It’s common for kids who are being bullied not to tell anyone because they may be afraid of the vengeful repercussions from the bullies themselves. Bullying is, in its very nature, a power structure built on dominance and fear-driven control. When someone is being terrorized by fearful tactics, it takes an incredible amount of courage to seek help. In the mind of the bullied, it’s a risk they are not always willing to take, so instead, the fear gets internalized, making its appearance in various ways:

  • Unexplained injuries;
  • Lost or damaged possessions;
  • Frequent headaches, stomachaches, feeling sick or faked illnesses;
  • Changes in eating habits: some may skip meals, some may binge. Some kids might come home hungry because their lunch was bullied away from them;
  • Sleep disturbances: insomnia or nightmares;
  • Declining grades, loss of interest in schoolwork, not wanting to go to school at all;
  • Loss of friends or avoidance of social situations;
  • Feelings of helplessness or decreased self-esteem;
  • Self-destructive behaviors: self-harming, running away, isolating, suicidal ideation.

Despite the fact that many schools have implemented anti-bullying policies, the administration doesn’t always carry them out in the most effective ways. I’ve experienced a principal in my son’s school who typically punishes the victim along with the bully, creating situation of victim-blaming, which encourages the bully and fundamentally creates shame in the bullied. In this particular case, a child ended up reverting inward and internalizing the fear, ultimately trying to handle it on his own. As a result, the persistent concern about being called a snitch or weak drove this child’s efforts toward self-directed management of the situation. Unfortunately, this is a perfect situation for the bully, and in many ways, this maintains the bully’s position of control. Not surprisingly, the bullying hasn’t stopped.

As parents, we need to find safe, productive ways to stop bullying behaviors. We can:

  • Work with the teacher to help raise awareness in the classroom. There are activities geared toward educating  kids
  • Make regular appearances at the school. Sometimes, the mere presence of a parent can stop bullying in its tracks.
  • Get up to speed on those social networking sites and explore safer ways to navigate technology
  • Find ways to present a unified front against bullying.
  • Establish an anti-bullying task force or committee. There’s power in numbers.
  • Help establish an environment of tolerance, acceptance of others, and respect.

This is also a great opportunity to take your kids to see Bully or go see it yourself if you can. It’s a limited engagement, but one you don’t want to miss. Time to take charge and stop bullying in its tracks.

For more information and for resources, check out:

Stopbullying.gov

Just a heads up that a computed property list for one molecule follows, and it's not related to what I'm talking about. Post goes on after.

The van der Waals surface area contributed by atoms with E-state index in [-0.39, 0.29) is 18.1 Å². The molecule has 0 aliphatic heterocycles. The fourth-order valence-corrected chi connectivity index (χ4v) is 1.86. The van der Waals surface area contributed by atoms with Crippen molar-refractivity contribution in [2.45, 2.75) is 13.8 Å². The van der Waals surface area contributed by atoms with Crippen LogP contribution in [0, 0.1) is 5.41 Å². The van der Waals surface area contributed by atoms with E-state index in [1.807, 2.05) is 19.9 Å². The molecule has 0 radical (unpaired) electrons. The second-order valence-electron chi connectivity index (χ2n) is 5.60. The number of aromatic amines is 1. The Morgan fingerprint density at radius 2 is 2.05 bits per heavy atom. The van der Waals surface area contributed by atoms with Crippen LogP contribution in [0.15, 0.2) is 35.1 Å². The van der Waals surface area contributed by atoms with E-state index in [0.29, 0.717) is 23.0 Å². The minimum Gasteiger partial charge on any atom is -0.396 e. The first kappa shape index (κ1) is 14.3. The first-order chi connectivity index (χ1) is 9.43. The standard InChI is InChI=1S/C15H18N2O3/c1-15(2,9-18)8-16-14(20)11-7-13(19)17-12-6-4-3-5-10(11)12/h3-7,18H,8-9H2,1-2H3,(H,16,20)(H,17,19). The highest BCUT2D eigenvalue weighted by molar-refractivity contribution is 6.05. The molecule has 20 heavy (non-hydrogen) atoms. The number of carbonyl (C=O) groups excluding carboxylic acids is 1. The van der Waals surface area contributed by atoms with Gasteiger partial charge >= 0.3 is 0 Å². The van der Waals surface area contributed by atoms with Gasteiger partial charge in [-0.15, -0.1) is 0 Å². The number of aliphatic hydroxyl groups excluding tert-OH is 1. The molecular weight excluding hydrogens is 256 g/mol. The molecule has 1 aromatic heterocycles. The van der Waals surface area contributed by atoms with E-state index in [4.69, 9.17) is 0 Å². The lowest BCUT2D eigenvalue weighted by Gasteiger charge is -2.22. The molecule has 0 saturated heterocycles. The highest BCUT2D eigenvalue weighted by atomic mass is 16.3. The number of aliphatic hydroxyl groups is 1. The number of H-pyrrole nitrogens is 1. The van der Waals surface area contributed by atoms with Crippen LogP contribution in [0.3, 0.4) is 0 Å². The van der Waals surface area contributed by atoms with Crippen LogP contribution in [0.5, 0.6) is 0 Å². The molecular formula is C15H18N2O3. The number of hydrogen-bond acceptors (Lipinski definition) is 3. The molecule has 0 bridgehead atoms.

SoulShoppe

Challenge Day

Categories
Communication Stress

Rest Your Thumbs: Communication Without Texting

Oh, technology, how far you’ve come.

When I was a teen, a computer was something only geeks or millionaires had; cell phones were something futuristic and reminiscent of the 80’s show Hart to Hart

and their “fancy” car phones. So when the first phones came on the scene back in 1983, coined The Brick, and weighing in at two pounds with a mere half-hour of talk time, the collective response was amazement. The price tag was hefty, which raised its status, making it all the more desirable and of course, cool. There were even rap songs about the Brick! Realistically, if you had one at that time, they served no other purpose than for social status and of course, “emergency” phone calls. The Brick couldn’t do much more than make a phone call anyway.

In 2012, we now have miniature tools of technological genius, which allow for us to communicate via text messaging, voice, email, and various social-media outlets via a host of apps. What we’ve ended up with are varying forms of non-confrontational and non-contiguous means of communication. This type of communication works for many people, especially when one considers the amount of multi-tasking we do these days. Unfortunately, texting has evolved and become the primary form of communication for many, particularly teens, whose need to stay connected socially is often a key component to their social survival. Let’s face it, it’s far less scary to test the waters of a burgeoning relationship via text than it is in person. The trouble with this is two-fold:  texting lacks sincerity, and it lacks accountability – two things which are crucial in building the bedrock meaningful friendships and relationships are based upon. The non-contiguous factor also has its positives and negatives: you can share a nugget of information that’s not time sensitive, therefore not requiring immediate response. But you can also say things you’d never say in a million years to someone’s face and “walk” away.